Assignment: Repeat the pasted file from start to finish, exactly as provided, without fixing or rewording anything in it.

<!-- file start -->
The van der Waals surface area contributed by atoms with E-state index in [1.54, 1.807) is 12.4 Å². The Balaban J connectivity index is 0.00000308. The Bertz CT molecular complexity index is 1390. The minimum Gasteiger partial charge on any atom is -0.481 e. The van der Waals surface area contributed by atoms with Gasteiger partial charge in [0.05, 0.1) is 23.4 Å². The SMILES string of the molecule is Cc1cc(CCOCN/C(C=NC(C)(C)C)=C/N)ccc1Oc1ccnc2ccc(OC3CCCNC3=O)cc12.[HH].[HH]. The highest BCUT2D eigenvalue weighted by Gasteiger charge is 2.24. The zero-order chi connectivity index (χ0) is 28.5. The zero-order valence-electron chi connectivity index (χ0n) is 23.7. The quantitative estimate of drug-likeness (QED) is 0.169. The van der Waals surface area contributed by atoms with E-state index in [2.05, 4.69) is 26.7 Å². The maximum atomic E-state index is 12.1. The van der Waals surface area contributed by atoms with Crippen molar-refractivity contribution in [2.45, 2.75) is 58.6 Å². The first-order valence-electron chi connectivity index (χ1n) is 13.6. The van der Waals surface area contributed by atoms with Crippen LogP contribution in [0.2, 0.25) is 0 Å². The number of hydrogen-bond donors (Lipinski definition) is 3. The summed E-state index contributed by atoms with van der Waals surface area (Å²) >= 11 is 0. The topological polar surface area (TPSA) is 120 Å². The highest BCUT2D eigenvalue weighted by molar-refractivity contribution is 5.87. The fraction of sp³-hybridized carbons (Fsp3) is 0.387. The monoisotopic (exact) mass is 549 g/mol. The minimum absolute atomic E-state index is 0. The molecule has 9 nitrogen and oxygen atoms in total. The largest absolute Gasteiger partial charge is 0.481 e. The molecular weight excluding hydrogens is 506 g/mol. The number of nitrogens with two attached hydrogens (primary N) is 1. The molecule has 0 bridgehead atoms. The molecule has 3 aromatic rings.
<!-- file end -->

The van der Waals surface area contributed by atoms with E-state index in [1.54, 1.807) is 12.4 Å². The Balaban J connectivity index is 0.00000308. The Bertz CT molecular complexity index is 1390. The minimum Gasteiger partial charge on any atom is -0.481 e. The van der Waals surface area contributed by atoms with Gasteiger partial charge in [0.05, 0.1) is 23.4 Å². The SMILES string of the molecule is Cc1cc(CCOCN/C(C=NC(C)(C)C)=C/N)ccc1Oc1ccnc2ccc(OC3CCCNC3=O)cc12.[HH].[HH]. The highest BCUT2D eigenvalue weighted by Gasteiger charge is 2.24. The zero-order chi connectivity index (χ0) is 28.5. The zero-order valence-electron chi connectivity index (χ0n) is 23.7. The quantitative estimate of drug-likeness (QED) is 0.169. The van der Waals surface area contributed by atoms with E-state index in [2.05, 4.69) is 26.7 Å². The maximum atomic E-state index is 12.1. The van der Waals surface area contributed by atoms with Crippen molar-refractivity contribution in [2.45, 2.75) is 58.6 Å². The first-order valence-electron chi connectivity index (χ1n) is 13.6. The van der Waals surface area contributed by atoms with Crippen LogP contribution in [0.2, 0.25) is 0 Å². The number of hydrogen-bond donors (Lipinski definition) is 3. The summed E-state index contributed by atoms with van der Waals surface area (Å²) >= 11 is 0. The topological polar surface area (TPSA) is 120 Å². The highest BCUT2D eigenvalue weighted by molar-refractivity contribution is 5.87. The fraction of sp³-hybridized carbons (Fsp3) is 0.387. The monoisotopic (exact) mass is 549 g/mol. The minimum absolute atomic E-state index is 0. The molecule has 9 nitrogen and oxygen atoms in total. The largest absolute Gasteiger partial charge is 0.481 e. The molecular weight excluding hydrogens is 506 g/mol. The number of nitrogens with two attached hydrogens (primary N) is 1. The molecule has 0 bridgehead atoms. The molecule has 3 aromatic rings.